Depending on the type of distillate, the final CBD product can contain traces of THC if full spectrum or none at all if broad spectrum.
On the other hand, THC distillate which is formulated from marijuana, DOES get you high. But this is unrelated to CBD distillate, and it is not derived from hemp so it isn’t something to worry about.
What Is The Difference Between CBD Distillate and CBD Isolate?
CBD Isolate is the purest form of Cannabidiol, with a purity of 99%+.
While CBD distillate can have potency in the high 80% range and it’s highly potent, there are still some extremely minor residual cannabinoids and other compounds left behind.
CBD Isolate is JUST CBD, nothing else, nada..zero..everything else has been removed.
CBD Isolate is most frequently used in CBD vape juice, where it is combined with vegetable glycerin or propane glycol to create a solution which is vaped (note – these type of products are not full-spectrum and contain zero THC).
Note – CBD distillate can be easily further processed by adding a solvent to the distillate to create CBD Isolate.
The difference between the two CBD concentrates is also notable in the consistency of the hemp extract.
CBD Isolate is an off white powder, whereas full spectrum CBD distillate is a viscous liquid which often crystallises to form a rock-like consistency.
How Is Distillate Used?
CBD distillate is frequently used across a variety of CBD supplements, but the primary uses are:
CBD vape cartridges: Distillate is commonly used in the United States in premium vape devices or dabbed on its own. While this isn’t common here in Europe yet, it allows users to vape without any additives (except natural terpenes of course). While this is more expensive than traditional CBD e-liquids, the fact these vapes don’t use CBD Isolate is favourable to promote the entourage effect.
CBD edibles: Distillate can be tasteless and odourless. In such cases, it means the CBD extract is devoid of terpenes. However, it does allow for multiple cannabinoids without disrupting the taste of a sweet or other edible. If you have tried some of the CBD edibles on the market, you will know what we mean when we say some can taste earthy!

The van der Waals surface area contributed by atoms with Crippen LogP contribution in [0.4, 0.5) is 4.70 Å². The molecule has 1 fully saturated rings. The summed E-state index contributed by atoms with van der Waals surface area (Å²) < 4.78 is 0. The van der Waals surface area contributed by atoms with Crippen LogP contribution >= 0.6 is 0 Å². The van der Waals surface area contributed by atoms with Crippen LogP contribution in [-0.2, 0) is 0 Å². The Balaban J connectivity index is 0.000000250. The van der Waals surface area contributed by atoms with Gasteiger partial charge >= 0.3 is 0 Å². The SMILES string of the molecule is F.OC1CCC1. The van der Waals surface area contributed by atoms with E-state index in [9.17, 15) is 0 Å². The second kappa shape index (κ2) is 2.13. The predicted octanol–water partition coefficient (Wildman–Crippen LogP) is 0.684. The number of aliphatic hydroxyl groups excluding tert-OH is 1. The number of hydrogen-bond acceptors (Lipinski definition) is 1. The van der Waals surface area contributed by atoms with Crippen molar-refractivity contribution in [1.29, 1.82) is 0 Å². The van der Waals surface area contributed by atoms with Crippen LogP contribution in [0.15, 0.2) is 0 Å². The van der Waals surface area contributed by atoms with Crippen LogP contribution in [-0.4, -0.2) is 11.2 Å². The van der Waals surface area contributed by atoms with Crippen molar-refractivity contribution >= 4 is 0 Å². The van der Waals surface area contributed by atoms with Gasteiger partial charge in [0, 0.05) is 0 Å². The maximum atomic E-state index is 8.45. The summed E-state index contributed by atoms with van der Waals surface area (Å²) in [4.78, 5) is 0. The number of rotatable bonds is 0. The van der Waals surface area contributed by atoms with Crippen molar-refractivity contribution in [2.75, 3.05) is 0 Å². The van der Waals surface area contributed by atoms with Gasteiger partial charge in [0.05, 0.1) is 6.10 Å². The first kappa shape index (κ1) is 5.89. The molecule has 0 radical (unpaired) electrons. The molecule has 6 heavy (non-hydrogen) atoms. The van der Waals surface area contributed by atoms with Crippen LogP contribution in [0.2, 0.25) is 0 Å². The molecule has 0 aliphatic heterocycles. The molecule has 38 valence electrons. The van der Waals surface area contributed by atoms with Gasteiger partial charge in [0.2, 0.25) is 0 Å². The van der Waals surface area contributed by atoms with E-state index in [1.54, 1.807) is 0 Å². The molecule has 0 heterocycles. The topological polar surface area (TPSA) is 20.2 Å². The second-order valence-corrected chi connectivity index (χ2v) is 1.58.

CBD topicals: Again, using a hemp distillate in a topical can ensure there is no earthy odour or colouration.
Pros & Cons of Distillates
- Extremely pure.
- Can be tasteless and odourless.
- Possible to engineer specific cannabinoids in and out of the mix when creating CBD products for wholesale CBD or legality purposes.
- Possible to re-introduce specific terpenes for unique formulations. Using science to create products which fit particular needs.
- Versatile enough to be used in multiple ways.
- Distillation destroys natural cannabis terpenes due to the heat used. These can be partially extracted beforehand and later reintroduced, but some overall loss is always expected regardless.
- Distillate is considered as unnatural and engineered some people.
- Expensive to buy vs other traditional hemp-derived CBD extracts.
Distillate offers most of the advantages of full and broad-spectrum CBD oil while improving the taste. Its’ uses are limitless, and it’s likely we will see more applications for it in the future.
For these reasons, CBD distillate products are more expensive, but they are also the preferred choice for many due to its’ natural versatility.
As the CBD sector grows and a larger pool of people indicate an interest in trying CBD oil, taste and the multi usability of CBD extracts will become much more critical.
As a result, it is certain distillate CBD will grow in popularity and be used across a range of different product types.
Nonetheless, some will see this as the start of engineered CBD. In the longer run, as CBD continues to move mainstream, it is likely distillates will become the status quo for use in premium products.